Date of Award


Document Type


Degree Name

Master of Fine Arts (MFA)

Legacy Department

Digital Production Arts

Committee Chair/Advisor

Penna, Tony

Committee Member

Charney , Mark

Committee Member

House , Don

Committee Member

Davis , Tim


After introducing the ludological and narratological sides of modern video game theory, we explain Ian Bogost's concept of procedural rhetoric. We go on to argue that procedural rhetoric in practice is a form of what Stephen Dinehart and others have called narrative design. Furthermore, we argue that narrative design principles fall into the Aristotelian, enthymematic form of knowledge creation. We then cite examples of effective narrative design in video games and show how they fit the enthymematic model. We conclude with a discussion of how the epistemic principles of narrative design are applicable to a transmedia design context and how they empower the user/player to become creator and author of their own transmedia texts.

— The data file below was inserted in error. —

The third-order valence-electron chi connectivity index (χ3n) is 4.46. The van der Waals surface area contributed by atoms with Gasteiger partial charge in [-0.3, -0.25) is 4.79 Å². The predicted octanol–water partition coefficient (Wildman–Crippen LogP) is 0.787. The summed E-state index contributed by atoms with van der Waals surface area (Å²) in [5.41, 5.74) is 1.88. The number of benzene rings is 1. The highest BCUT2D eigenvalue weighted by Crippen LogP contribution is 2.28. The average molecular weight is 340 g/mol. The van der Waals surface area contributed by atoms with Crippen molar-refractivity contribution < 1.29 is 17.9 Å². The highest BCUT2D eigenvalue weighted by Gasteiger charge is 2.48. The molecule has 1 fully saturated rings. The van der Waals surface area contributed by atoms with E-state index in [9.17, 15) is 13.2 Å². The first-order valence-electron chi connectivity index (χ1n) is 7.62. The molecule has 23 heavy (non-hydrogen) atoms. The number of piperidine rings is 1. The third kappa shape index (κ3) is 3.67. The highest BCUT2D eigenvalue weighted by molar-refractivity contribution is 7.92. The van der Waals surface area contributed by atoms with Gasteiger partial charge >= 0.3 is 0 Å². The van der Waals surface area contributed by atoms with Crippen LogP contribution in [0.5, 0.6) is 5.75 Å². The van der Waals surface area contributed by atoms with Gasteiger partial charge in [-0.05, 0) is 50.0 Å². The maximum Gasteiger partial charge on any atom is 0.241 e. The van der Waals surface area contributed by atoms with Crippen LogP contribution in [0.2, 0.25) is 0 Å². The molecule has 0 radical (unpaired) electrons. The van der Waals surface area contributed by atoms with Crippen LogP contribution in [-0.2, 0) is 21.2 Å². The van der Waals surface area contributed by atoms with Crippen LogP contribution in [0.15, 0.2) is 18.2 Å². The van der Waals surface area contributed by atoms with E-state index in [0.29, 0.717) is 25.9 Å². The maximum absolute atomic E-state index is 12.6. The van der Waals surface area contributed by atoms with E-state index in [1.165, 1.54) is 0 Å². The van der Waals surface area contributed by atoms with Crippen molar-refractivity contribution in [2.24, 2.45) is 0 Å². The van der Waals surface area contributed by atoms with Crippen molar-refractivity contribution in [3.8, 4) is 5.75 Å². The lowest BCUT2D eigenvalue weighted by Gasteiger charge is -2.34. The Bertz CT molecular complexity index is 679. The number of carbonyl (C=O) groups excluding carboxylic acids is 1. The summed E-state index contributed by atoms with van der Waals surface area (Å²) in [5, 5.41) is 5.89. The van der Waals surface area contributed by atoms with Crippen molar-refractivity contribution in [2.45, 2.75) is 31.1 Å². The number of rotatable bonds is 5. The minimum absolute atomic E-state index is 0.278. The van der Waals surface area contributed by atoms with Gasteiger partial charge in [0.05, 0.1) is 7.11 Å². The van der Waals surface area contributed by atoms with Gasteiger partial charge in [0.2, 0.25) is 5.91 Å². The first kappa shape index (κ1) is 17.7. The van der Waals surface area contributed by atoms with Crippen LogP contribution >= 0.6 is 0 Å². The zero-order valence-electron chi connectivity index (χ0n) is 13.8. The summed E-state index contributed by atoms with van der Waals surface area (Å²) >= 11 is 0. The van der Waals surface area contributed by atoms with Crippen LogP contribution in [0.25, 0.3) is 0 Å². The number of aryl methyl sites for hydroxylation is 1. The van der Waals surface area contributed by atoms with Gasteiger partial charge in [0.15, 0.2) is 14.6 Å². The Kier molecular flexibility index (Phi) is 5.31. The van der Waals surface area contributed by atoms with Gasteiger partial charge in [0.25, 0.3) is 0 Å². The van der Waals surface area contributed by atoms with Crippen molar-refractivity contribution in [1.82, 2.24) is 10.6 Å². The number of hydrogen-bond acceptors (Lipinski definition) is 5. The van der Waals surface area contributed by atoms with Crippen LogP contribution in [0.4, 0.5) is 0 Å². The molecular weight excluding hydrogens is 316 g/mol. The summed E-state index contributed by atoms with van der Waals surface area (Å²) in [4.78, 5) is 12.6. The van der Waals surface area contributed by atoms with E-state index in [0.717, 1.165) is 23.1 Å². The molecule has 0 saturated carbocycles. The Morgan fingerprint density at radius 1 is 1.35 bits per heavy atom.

We argue that as video games continue to evolve as an art form, so too must our understanding and scholarship thereof. By understanding the processes that games use to communicate, we can make better games. By making better games, we can not only grow the medium as an art form, but as we will see, we can engage players on levels outside of the played experience and enable them to become more thoughtful and creative people.

Included in

Communication Commons



To view the content in your browser, please download Adobe Reader or, alternately,
you may Download the file to your hard drive.

NOTE: The latest versions of Adobe Reader do not support viewing PDF files within Firefox on Mac OS and if you are using a modern (Intel) Mac, there is no official plugin for viewing PDF files within the browser window.